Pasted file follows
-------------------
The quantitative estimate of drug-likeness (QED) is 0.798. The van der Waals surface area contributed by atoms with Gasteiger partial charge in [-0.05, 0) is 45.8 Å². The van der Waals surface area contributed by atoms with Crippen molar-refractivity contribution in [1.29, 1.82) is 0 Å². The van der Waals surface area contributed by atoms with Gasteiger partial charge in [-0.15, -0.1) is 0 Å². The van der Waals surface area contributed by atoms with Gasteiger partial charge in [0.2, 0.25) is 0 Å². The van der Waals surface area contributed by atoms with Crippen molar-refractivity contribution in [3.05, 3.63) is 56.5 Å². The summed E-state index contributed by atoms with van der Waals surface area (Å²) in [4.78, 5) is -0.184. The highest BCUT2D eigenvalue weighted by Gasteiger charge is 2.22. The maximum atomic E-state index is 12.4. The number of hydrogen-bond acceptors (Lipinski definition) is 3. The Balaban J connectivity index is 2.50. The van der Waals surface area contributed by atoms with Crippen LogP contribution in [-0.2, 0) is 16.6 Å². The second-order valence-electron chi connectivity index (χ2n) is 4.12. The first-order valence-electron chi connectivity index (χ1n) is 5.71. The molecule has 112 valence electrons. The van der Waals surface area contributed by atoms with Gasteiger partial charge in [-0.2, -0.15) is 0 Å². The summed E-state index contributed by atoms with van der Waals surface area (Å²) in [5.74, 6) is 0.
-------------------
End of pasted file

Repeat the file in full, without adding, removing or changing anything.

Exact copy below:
The quantitative estimate of drug-likeness (QED) is 0.798. The van der Waals surface area contributed by atoms with Gasteiger partial charge in [-0.05, 0) is 45.8 Å². The van der Waals surface area contributed by atoms with Crippen molar-refractivity contribution in [1.29, 1.82) is 0 Å². The van der Waals surface area contributed by atoms with Gasteiger partial charge in [-0.15, -0.1) is 0 Å². The van der Waals surface area contributed by atoms with Gasteiger partial charge in [0.2, 0.25) is 0 Å². The van der Waals surface area contributed by atoms with Crippen molar-refractivity contribution in [3.05, 3.63) is 56.5 Å². The summed E-state index contributed by atoms with van der Waals surface area (Å²) in [4.78, 5) is -0.184. The highest BCUT2D eigenvalue weighted by Gasteiger charge is 2.22. The maximum atomic E-state index is 12.4. The number of hydrogen-bond acceptors (Lipinski definition) is 3. The Balaban J connectivity index is 2.50. The van der Waals surface area contributed by atoms with Crippen LogP contribution in [-0.2, 0) is 16.6 Å². The second-order valence-electron chi connectivity index (χ2n) is 4.12. The first-order valence-electron chi connectivity index (χ1n) is 5.71. The molecule has 112 valence electrons. The van der Waals surface area contributed by atoms with Gasteiger partial charge in [-0.2, -0.15) is 0 Å². The summed E-state index contributed by atoms with van der Waals surface area (Å²) in [5.74, 6) is 0.